I disagree with those who say, “You’ll lose your desire for carbs after you’ve done the low-carb lifestyle for a while.”  Is eight weeks enough?  Not for me!  Set me loose on an apple pie or Cinnabon and I’ll show you a desire for carbs. 

Week 8 Recap

Weight is hovering around 154–155 for several weeks now.  I doubt I’ll lose any more weight unless I exercise more or consciously cut back on calories, or both.  It’s possible that simply monitoring my caloric intake is somewhat inhibitory, subconsciously.  I see no health or vanity reason to shoot for a lower weight at this point. 

Average Daily Calories: 1,750

Micronutrient Percentages: carbohydrate 9%, fat 53%, protein 25%, alcohol 13%

Average Daily Digestible Carbohydrates: 28 g

Average Daily Fiber: 12 g

Daily fats, cholesterol, micronutrients:  Not calculated.  See Week 5-7 Recap.  Should be about the same.


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My Ketogenic Mediterranean Diet: Day 56 + Hidden Carbohydrates + Oysters

MPPH02842J0000[1]Weight: 155 lb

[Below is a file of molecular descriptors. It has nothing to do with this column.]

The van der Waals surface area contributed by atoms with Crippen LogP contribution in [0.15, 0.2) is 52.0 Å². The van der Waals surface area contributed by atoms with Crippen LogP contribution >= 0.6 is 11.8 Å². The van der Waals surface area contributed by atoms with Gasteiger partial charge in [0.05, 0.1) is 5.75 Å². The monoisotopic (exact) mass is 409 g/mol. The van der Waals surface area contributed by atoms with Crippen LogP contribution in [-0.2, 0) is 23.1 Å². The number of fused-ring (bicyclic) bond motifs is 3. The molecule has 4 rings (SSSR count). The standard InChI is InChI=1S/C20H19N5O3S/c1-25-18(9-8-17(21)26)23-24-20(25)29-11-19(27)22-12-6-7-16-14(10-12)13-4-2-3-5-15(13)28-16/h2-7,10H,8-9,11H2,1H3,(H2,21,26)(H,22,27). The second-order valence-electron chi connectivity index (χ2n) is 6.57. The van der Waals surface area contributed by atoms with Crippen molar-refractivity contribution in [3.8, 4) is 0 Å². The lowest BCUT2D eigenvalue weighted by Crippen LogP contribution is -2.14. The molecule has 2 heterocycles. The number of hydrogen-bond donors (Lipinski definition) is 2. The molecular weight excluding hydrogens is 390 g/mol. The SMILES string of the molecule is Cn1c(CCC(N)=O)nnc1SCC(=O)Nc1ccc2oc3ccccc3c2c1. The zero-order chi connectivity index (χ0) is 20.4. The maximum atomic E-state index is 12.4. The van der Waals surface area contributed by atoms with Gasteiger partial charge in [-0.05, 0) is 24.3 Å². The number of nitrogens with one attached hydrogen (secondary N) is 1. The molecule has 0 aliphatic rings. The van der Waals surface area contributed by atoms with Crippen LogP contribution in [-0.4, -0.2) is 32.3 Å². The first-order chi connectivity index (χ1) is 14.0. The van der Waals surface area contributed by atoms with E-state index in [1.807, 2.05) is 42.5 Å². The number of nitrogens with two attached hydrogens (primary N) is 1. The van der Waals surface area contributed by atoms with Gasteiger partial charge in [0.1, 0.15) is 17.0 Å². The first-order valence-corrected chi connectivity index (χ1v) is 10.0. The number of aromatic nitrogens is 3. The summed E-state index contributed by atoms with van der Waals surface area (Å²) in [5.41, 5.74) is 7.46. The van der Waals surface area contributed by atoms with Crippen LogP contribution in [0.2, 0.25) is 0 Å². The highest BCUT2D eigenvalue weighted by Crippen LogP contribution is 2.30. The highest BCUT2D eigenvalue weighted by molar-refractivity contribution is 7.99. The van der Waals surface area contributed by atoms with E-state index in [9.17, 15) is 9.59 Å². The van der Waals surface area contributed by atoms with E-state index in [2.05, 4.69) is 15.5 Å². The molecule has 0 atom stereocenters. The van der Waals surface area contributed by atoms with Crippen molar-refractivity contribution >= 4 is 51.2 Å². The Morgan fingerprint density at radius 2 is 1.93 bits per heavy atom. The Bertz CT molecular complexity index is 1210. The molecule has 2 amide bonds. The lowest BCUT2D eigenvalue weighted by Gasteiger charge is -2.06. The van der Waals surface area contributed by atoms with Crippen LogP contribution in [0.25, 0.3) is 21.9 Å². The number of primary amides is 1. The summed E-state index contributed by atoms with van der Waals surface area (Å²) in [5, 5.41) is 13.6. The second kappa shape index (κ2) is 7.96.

Transgressions: Ate oysters instead of fish, and 22 oz salad greens instead of maximum 14 oz

Exercise: Four hours of barnyard chores: clearing brush, moving rocks, adjusting fences.


My recent cheat day didn’t seem to set me back, other than increasing temporarily my desire for more carbs.

I tried the Morton Salt Substitute on my eggs this morning.  Tastes fine.  Even drank 8 fl oz of water containing one quarter teaspoon (1.2 g) of this potassium chloride product.  That’s 610 mg potassium in one fell swoop.  Regulators in the U.S. limit potassium in over-the-counter supplements to 99 mg.  But remember the potential health benefits of high potassium diets are tied to fruit and vegetable consumption—markers of potassium intake—rather than potassium supplements. 

My leg cramps could be related to deficiency of magnesium, calcium, or potassium.  This is probably an issue with most very low-carb ketogenic diets.  Easy enough to supplement, especially if you know that salt substitutes contain much more potassium than bottled potassium supplements.

I found an example of carbs sneaking into food you might not suspect: ham.  I bought some “fully cooked cubed ham, water added, ground and formed.”  A two-ounce (56 g) serving has 3 g of carbohydrate: dextrose and modified food starch.  Like many processed meats, it also contained sodium nitrite, which might be good to avoid.  Some studies link nitrites—a preservative added to processed meats—to cancer.  Others do not